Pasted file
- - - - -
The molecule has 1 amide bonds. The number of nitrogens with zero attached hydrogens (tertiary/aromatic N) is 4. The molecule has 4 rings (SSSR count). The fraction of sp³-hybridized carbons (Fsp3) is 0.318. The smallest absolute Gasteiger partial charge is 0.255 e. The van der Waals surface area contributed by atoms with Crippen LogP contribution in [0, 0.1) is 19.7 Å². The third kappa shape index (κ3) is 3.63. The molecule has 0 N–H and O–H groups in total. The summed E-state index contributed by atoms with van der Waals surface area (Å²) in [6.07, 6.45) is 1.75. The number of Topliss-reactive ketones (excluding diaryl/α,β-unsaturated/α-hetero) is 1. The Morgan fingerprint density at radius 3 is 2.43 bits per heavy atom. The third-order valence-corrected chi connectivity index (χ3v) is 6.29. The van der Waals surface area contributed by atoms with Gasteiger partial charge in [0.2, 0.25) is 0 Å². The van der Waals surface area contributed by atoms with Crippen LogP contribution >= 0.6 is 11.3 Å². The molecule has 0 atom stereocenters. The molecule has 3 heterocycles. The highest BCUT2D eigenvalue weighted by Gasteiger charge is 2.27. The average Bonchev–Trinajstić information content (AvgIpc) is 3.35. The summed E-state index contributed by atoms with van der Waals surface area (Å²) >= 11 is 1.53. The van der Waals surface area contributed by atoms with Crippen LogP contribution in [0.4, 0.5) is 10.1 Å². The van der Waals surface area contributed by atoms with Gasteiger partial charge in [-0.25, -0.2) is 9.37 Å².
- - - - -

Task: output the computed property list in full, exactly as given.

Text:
The molecule has 1 amide bonds. The number of nitrogens with zero attached hydrogens (tertiary/aromatic N) is 4. The molecule has 4 rings (SSSR count). The fraction of sp³-hybridized carbons (Fsp3) is 0.318. The smallest absolute Gasteiger partial charge is 0.255 e. The van der Waals surface area contributed by atoms with Crippen LogP contribution in [0, 0.1) is 19.7 Å². The third kappa shape index (κ3) is 3.63. The molecule has 0 N–H and O–H groups in total. The summed E-state index contributed by atoms with van der Waals surface area (Å²) in [6.07, 6.45) is 1.75. The number of Topliss-reactive ketones (excluding diaryl/α,β-unsaturated/α-hetero) is 1. The Morgan fingerprint density at radius 3 is 2.43 bits per heavy atom. The third-order valence-corrected chi connectivity index (χ3v) is 6.29. The van der Waals surface area contributed by atoms with Gasteiger partial charge in [0.2, 0.25) is 0 Å². The van der Waals surface area contributed by atoms with Crippen LogP contribution >= 0.6 is 11.3 Å². The molecule has 0 atom stereocenters. The molecule has 3 heterocycles. The highest BCUT2D eigenvalue weighted by Gasteiger charge is 2.27. The average Bonchev–Trinajstić information content (AvgIpc) is 3.35. The summed E-state index contributed by atoms with van der Waals surface area (Å²) >= 11 is 1.53. The van der Waals surface area contributed by atoms with Crippen LogP contribution in [0.4, 0.5) is 10.1 Å². The van der Waals surface area contributed by atoms with Gasteiger partial charge in [-0.25, -0.2) is 9.37 Å².